Saturday was cooking day! I started by soaking white beans. Next I pulled the ground beef for the taco salad, pork roast for the pork tacos and the whole chicken out of the freezer so that they could thaw. After that I started making my chicken stock.

While the stock simmered, I made a vat (two, 1 lb. boxes worth) of macaroni and cheese. I filled 6, pint containers with plain mac ‘n’ cheese and then stirred the last of our leftover Crock Pot ham into the pan and filled 3, pint containers with ham mac ‘n’ cheese. There are 6 pints of pasta in the fridge ready for tonight’s dinner and the leftover ham is cleared out of the fridge. Plus I have three extra containers of mac ‘n’ cheese in the freezer for lunches later.

Once the macaroni was packed up, I started the Sausage and White Bean soup.

I love this soup because it utilizes leftovers if you have them, or it can be made without leftovers if you just want soup.

Sausage and White Bean Soup

1 tablespoon-ish olive oil
1 onion, diced finely
2 carrots, rustic-chopped
3 ribs of celery, chopped
3-5 leftover bratwurst or polish sausage chopped into bite-sized chunks, or 1 lb. bulk sausage
one whole chipotle in adobo, a chopped fresh jalapeno, or chili powder to taste
1 quart canned, chopped tomatoes
6 cups chicken stock
3 cups soaked, cooked white beans (or canned white beans)~ I cook my beans while I’m prepping everything else.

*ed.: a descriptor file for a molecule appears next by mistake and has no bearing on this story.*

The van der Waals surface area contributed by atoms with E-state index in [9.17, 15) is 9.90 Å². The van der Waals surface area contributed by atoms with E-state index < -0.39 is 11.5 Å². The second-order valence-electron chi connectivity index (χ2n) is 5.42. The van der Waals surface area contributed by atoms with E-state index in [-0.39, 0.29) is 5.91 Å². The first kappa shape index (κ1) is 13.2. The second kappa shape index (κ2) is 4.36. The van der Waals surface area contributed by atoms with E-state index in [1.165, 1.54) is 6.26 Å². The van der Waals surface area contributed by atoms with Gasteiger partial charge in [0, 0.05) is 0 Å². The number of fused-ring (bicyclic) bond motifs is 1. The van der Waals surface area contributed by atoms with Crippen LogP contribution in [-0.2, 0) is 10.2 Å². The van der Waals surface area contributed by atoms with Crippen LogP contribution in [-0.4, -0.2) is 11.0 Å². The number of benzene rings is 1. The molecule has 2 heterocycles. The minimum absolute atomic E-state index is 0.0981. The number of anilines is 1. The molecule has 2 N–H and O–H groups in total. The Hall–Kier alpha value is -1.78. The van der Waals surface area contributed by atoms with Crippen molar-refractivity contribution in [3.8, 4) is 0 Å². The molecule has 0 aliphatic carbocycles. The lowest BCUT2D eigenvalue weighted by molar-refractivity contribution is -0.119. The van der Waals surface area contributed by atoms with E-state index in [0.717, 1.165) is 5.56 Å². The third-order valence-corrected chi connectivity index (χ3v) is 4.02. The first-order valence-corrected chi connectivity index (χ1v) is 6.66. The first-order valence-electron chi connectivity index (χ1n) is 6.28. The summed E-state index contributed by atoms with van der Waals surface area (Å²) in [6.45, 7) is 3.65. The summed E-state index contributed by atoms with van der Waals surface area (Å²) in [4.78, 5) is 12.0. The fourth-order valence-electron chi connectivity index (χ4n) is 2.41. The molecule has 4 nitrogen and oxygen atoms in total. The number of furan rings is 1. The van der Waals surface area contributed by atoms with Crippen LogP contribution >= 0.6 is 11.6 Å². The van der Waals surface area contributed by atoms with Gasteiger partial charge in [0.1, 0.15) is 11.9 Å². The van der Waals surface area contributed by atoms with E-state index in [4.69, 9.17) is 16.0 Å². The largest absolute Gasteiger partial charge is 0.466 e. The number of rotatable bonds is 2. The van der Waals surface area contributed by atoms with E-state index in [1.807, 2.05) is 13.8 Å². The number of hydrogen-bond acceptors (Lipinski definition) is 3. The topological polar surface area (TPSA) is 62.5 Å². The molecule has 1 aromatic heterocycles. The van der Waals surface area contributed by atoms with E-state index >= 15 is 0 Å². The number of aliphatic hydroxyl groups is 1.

White Bean and Sausage SoupAdd oil to a hot, large, heavy-bottomed pan.
Add onion and saute until onions “sweat” and become translucent.
Add carrots and celery and saute for 3-5 minutes over medium heat stirring constantly.
Add the chopped sausage or fresh bulk sausage. Cook until chopped sausage is heated through or bulk sausage is fully cooked.
Add chile and stir until well blended.
Add stock and tomatoes and simmer until soup reduces slightly and flavors have time to blend.
Add beans and cook until heated through.

At this point I jarred the soup up to serve the next day and started my taco salad, but you could serve the soup immediately if you preferred.

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Stone Soup

I’ve always been cheap frugal, but my frugality ebbs and flows with my mood, our finances and the needs of my family. I don’t buy myself new clothes except for the occasional pair of tights, knee-highs or other derby wear. We’ve been driving the same used car for as long as I can remember. We buy in bulk and make our own as often as possible.We shop resale.